CA - Coke plant gas blast injures 9 : LUSENET : Grassroots Information Coordination Center (GICC) : One Thread

Coke plant gas blast injures 9 By Paul Young Staff writer DOWNEY A 1,200-gallon propane tank exploded at a Coca-Cola bottling plant Friday, injuring nine people and creating a blast so forceful that it shattered nearby windows and sent a cat flying across a room. Paramedics transported two unidentified people to Downey Regional Medical Center, where they were treated for minor injuries and released. Seven other people drove themselves to a nearby medical clinic. They were treated for minor neck pain and ringing in the ears, said Capt. Darren Moon, a spokesman for the Downey Fire Department.

He said the explosion was caused after propane leaked from an apparent faulty valve on a tank next to the building. The heavier-than-air gas slid along the ground until it found its way into a water heater's pilot light, which ignited the gas.

When the gas exploded shortly before 9 a.m., 60 employees were inside an adjacent warehouse, where they were packing and loading Coke products for delivery, company officials said. They work for the Coca-Cola Bottling Co. of Southern California, a franchisee of the Coca-Cola Co., at Lakewood Boulevard and Cleta Street.

Jack Vinson was drinking coffee when the blast rocked his home, only a block away.

"The cat was sitting in the window sill, and BOOM, the cat came flying at me," he said. "It went running off around the house. If I had a place to hide, I'd hide, too."

"I saw the explosion going up the wall," said Mark Nickerson, who owns Acme Screen and Window directly across from the warehouse. Nickerson was sitting in his truck, preparing to drive away, when the explosion occurred.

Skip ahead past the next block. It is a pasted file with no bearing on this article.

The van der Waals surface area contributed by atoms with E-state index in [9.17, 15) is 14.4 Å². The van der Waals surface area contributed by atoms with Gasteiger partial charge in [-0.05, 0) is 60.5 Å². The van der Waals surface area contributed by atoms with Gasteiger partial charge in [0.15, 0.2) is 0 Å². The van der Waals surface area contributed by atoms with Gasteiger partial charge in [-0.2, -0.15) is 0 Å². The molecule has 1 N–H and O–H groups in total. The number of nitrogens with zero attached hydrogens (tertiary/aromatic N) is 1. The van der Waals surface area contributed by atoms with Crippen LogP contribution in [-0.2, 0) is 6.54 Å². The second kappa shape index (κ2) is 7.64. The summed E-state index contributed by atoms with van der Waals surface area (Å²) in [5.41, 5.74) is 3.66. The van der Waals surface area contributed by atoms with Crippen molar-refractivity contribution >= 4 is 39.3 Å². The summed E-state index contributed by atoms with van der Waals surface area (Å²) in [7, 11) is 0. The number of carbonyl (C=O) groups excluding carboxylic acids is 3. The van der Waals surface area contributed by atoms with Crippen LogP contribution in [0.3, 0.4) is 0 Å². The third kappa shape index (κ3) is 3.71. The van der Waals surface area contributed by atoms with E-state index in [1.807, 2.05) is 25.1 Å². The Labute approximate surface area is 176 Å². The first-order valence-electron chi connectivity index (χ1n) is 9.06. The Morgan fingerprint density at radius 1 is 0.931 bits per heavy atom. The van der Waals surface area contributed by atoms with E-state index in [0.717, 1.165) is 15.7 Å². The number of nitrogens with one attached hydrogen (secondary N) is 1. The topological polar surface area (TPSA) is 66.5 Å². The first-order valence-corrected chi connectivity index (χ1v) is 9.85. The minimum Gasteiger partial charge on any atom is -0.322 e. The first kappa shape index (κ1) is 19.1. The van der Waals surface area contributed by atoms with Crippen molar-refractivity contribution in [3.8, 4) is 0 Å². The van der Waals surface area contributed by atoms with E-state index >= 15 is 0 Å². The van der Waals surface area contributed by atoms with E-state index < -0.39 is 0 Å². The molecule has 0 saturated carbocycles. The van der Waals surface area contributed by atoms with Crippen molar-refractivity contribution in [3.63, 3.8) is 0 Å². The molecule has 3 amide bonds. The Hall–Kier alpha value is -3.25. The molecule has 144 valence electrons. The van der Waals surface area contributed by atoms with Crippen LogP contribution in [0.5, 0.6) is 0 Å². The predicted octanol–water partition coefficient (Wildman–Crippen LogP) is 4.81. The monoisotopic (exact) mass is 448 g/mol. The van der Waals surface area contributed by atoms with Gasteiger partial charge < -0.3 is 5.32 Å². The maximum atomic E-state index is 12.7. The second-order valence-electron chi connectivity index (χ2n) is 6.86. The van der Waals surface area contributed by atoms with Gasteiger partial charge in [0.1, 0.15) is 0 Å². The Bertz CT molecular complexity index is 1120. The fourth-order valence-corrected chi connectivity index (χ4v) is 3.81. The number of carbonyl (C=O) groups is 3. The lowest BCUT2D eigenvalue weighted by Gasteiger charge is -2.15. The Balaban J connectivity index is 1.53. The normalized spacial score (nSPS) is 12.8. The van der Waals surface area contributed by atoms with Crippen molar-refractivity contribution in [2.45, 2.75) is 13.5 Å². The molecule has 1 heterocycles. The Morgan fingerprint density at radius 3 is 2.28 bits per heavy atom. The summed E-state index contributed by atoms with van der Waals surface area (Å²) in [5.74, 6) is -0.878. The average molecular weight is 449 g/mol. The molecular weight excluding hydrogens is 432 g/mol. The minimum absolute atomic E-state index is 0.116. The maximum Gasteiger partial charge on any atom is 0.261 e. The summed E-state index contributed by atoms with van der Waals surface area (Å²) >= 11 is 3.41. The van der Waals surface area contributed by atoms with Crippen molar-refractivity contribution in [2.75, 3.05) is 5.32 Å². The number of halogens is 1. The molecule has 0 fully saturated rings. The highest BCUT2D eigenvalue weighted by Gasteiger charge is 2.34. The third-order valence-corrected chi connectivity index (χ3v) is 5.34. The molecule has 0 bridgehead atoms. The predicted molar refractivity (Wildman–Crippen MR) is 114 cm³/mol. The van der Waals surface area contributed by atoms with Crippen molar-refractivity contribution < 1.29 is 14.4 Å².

"I saw the burst of fire, then (hundreds of) plastic (crates) fly about about 150 feet in the air . . .," he said. "All you could hear was the blast, then the containers raining down."

Down the street, Don Vanderwall, an executive at CTU Inc. property management company, said the explosion felt like an earthquake. He was nearly blown off his chair. The windows in his building instantly shattered, and several door jambs were pried from the walls.

A roughly 30-foot-tall window panel was separated from the Downey Inn across the street from the plant, and a number of other businesses also had extensive window damage. After the explosion, several store owners and employees were seen sweeping shards of jagged glass outside.

Moon said the blast caused some structural damage to the concrete building's roof, and sent some roof sheeting flying. There was also a large, black mark left on the face of the warehouse from the fire.

When firefighters arrived on scene they doused the tank holding propane used to fuel forklifts and other equipment with 1,000 gallons of water a minute. They also sent an Urban Search and Rescue team inside the warehouse to search for trapped victims.

The firefighters, 50 of whom were on scene, extinguished the blaze in about 45 minutes, Moon said.

Bob Phillips, a spokesman for the bottling company, said the company is looking into paying for the damage to nearby businesses. He did not know how much it would cost.

The plant's production will not be affected, he said. And almost all of the employees returned to work by Friday afternoon.

Phillips said the company is conducting its own investigation to determine whether more safety measures can be taken in the future.

He added that the propane tank has always been on a regular maintenance schedule.

Humberto Alvarez, who lives across from the plant, is just glad he's still alive.

"I thought it was a bomb, to tell you the truth," he said.

-- Doris (, October 21, 2000

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